App Store

U.S. court, why did they think “App Store” wasn’t exclusive?

U.S. court, why did they think “App Store” wasn’t exclusive?

App Store

Apple won a meaningful victory in the App Store antitrust lawsuit against Epic Games.

Judge Yvonne Gonzalez Rogers of the Northern District Court of California, USA, ruled in favor of Apple in the first ruling of an antitrust lawsuit between Apple and Epic on the 10th (local time).

Apple was the only part of its defeat in Apple’s ruling to allow links to external payments as well as in-app payments. In particular, Apple succeeded in obtaining a ruling that App Store did not violate federal and state antitrust laws.

The ruling was a great help for Apple, which has been criticized for interfering with various competitions in the app store.

In fact, Apple controls apps in the app store with strict standards from reviews to payments and exit.

Despite this situation, how could Apple get a ruling that it was “not a monopoly”? The secret lies in ‘market regulations’.

When Apple’s App Store was regarded as an “independent market,” there was much room for monopoly action to be recognized. In fact, Epic made a lot of effort to highlight this point. Apple, on the other hand, argued that the App Store is part of a huge market.토토사이트

Judge Rogers refused to accept market regulations for both Apple and Epic. However, it was judged that it was not an exclusive business, considering that it took place in the “digital mobile game transaction” market.

In the course of the battle for monopoly of the App Store, Apple and Epic made great efforts to define the “related market” in their favor.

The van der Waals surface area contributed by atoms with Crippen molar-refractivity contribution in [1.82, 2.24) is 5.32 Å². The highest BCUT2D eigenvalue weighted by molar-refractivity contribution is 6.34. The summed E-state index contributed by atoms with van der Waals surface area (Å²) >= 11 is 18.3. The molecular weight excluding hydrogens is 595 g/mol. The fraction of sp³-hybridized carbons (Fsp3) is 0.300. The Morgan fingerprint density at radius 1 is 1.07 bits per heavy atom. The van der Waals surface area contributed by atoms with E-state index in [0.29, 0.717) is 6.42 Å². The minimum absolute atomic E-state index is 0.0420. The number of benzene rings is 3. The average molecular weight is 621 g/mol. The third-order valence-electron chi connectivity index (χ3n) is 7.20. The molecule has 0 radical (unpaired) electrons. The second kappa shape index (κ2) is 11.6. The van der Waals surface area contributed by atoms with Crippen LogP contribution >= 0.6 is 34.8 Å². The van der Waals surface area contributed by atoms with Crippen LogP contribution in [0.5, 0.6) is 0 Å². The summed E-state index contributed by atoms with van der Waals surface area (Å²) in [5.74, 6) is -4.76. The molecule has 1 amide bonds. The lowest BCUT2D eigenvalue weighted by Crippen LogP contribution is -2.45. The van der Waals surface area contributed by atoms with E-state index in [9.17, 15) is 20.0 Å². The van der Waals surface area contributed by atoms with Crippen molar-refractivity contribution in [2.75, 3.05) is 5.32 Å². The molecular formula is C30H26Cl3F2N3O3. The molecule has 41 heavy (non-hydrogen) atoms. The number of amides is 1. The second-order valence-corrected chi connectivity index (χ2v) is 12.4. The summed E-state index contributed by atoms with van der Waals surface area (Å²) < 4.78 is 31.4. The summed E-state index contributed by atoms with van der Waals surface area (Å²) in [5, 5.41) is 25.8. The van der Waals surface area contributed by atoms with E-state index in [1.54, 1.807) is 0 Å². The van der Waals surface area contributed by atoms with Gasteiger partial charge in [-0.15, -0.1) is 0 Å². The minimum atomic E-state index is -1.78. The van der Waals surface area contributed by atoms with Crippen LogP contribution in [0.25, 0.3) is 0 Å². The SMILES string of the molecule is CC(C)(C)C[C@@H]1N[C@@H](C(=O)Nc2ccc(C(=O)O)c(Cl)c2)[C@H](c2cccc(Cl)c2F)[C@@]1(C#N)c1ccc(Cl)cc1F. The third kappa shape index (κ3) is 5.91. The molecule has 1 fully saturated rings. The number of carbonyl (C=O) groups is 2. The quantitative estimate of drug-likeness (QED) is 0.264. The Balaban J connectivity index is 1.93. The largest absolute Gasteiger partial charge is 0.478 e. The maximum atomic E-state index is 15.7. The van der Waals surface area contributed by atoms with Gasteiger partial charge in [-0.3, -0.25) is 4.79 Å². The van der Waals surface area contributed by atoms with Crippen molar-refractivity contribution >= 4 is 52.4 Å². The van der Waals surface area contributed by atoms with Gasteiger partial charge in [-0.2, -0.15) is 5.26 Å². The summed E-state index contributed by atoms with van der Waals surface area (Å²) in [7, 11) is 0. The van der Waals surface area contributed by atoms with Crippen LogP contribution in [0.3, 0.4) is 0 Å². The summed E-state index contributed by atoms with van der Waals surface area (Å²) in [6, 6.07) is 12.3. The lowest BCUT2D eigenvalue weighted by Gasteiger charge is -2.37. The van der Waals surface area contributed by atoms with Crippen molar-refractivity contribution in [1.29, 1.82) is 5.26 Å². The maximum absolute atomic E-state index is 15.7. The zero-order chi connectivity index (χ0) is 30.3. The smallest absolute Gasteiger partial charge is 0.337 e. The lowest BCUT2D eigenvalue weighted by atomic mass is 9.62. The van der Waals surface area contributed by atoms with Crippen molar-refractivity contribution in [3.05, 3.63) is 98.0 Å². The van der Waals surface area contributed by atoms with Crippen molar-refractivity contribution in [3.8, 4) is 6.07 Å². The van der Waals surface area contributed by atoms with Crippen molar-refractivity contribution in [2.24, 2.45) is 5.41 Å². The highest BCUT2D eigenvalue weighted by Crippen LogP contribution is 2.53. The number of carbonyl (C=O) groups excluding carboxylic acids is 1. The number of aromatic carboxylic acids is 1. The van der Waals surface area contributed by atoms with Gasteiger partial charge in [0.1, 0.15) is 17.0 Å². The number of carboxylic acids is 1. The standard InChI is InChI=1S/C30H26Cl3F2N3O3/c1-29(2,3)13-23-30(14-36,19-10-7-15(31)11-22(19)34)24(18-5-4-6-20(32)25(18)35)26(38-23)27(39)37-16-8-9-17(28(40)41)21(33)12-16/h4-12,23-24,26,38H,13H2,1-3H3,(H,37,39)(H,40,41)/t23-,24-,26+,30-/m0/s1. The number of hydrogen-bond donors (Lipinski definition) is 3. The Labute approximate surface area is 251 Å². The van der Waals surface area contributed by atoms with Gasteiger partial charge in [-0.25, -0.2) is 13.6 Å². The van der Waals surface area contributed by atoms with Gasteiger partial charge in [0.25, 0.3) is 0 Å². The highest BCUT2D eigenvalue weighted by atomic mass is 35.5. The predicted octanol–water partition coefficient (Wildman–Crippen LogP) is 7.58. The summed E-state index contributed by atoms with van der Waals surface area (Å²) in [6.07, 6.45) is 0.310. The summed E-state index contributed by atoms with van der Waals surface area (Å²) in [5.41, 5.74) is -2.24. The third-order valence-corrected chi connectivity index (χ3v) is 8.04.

Epic argued that Apple’s iOS operating system is a key part of the lawsuit-related market. Specifically, it emphasized that the iOS operating system is a front market and the distribution of iOS apps is a rear market.

Epic argued that it should be viewed as an independent market because Apple is implementing a closure policy and the cost of switching to Android, a competitive OS, is enormous.

In response to the claim, Apple refuted the claim for conversion costs, saying, “The low rate of conversion from iOS to Android is due to Apple devices and services.”

On the other hand, Apple argued that it was the digital video market that became the issue of litigation. According to this claim, Apple’s market share is far from monopoly.

Judge Rogers refused to accept Apple’s claim.

According to the ruling, Judge Rogers divided the digital game market into four detailed areas.

First, mobile games.

Second, PC games.

Third, console game.

Fourth, cloud-based game streaming.

Among them, it was judged that “mobile game” was the issue of the lawsuit between Apple and Epic. It was seen as a battle over “digital mobile game transactions.”

Both Apple’s arguments that comprehensively defined the market and Epic’s criteria for interpreting the iOS platform as an independent market were not accepted.

The judge, who defined the market at issue, estimated how much Apple occupied.

Based on Apple’s internal data, Judge Rogers estimated that Apple’s mobile game market share is around 57%. However, this figure does not include Nintendo switches. Therefore, if this figure is included, Apple’s mobile game share will be lower.

Judge Rogers concluded that based on this criterion, Apple cannot be seen as a market-dominant operator.

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